On to the Imhotep Museum at nearby Saqqara that gives a glimpse into the evolution of the pyramid, including the early so-called Step Pyramid, built by King Djoser. It is currently being restored with limestone to protect it. Imhotep was the designer of this innovative pyramid and has been called the first known genius in history. His innovations in medicine were the foundation for Egypt's exceptional reputation in that field in the ancient world. 1500 years later he is actually deified and people made pilgrimages to shrines in his name, seeking cures. He is thought to be the origin of the Greek symbol for medicine, Aesculapias.

Looking south, we can see a number of other pyramids. Several in Dahshur, are mud brick structures that are pretty much just big heaps, though a number of importat finds have been made in excavations there. We can also clearly see the bent pyramid and red pyramid, which are developmental steps between the step pyramid of Djoser and later pyramids. The red pyramid is the first "true pyramid", built after two other attempts, the Maidum and bent pyramid, by Djoser's son Sneferu.

The famous Step Pyramid and in the foreground, the Pyramid of Teti, one the earliest with inscriptions inside.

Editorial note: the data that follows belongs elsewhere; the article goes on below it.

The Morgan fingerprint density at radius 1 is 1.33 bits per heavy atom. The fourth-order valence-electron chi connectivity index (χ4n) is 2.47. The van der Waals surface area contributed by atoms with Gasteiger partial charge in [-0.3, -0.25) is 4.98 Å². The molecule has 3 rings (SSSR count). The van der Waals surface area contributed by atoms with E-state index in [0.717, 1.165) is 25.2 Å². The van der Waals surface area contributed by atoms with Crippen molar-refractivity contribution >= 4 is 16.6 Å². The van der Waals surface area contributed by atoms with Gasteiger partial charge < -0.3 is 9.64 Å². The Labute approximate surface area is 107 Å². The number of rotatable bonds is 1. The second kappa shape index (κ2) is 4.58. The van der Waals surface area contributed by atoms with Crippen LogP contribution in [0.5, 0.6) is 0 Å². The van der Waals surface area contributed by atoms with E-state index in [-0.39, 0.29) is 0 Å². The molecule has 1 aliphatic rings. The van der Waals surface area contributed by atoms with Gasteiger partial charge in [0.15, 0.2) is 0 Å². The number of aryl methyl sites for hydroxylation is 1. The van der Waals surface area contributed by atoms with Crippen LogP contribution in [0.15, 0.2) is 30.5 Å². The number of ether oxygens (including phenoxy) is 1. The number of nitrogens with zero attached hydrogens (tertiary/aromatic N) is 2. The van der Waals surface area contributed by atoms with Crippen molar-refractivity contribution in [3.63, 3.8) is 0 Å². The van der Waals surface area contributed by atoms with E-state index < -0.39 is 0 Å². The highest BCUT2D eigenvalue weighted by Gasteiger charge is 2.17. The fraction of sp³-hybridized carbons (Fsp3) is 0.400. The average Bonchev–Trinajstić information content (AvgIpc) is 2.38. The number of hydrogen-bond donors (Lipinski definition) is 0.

.The whole area - seven square miles - is filed with tombs and is notable for the first pyramid texts in Pepi's 5th dynasty pyramid. We also enter the tomb of King Teti working our way down into the burial chamber, with the first iteration of the Book of the Dead in stone.

Above is the burial chamber and below, some of the Book of the Dead

The book of the dead in all of its forms-in tomb inscriptions, later painted inside coffin lids, or on papyri placed with mummies-was a sort of cheat sheet, with all of the spells one needed to deal with the challenges of getting from this life to the next.

We then enter the tomb of one of King Teti's guardians, Ka Gmni.

Anyone except the kings and queens would have scenes of daily life painted in their tomb walls, and these scenes provide some of the best glances into early Egyptian life. There are portrayals of family time, fishing, feasting.These tomb paintings are all the more impressive in that they retain much of the bright colors the artists originally applied.

Finally it is time to return to our hotel, and it is hard to absorb all we have seen. After dark, we take a walk, stop for a beer in the same restaurant where we ate last night - have Stella this time, which we find we much prefer, then return to our room where we eat leftover chicken from lunch wrapped in Egyptian bread that we had bought on the street. (It's no different from home - servings are far too large for one meal. We have some extra bread and make chicken rolls which we put in our small insulated lunch bag along with a couple of bottles of water.) Still jet lagged, with full bellies but it is hard to sleep!

1 comment:

  1. Wow, I can't imagine the feelings you experienced as you were THERE in front of the pyramids! I had that feeling watching Old Faithful erupted-just a feeling of awe, so I'm sure your feelings were even more multiplied standing there in Egypt! Thanks for sharing the photos!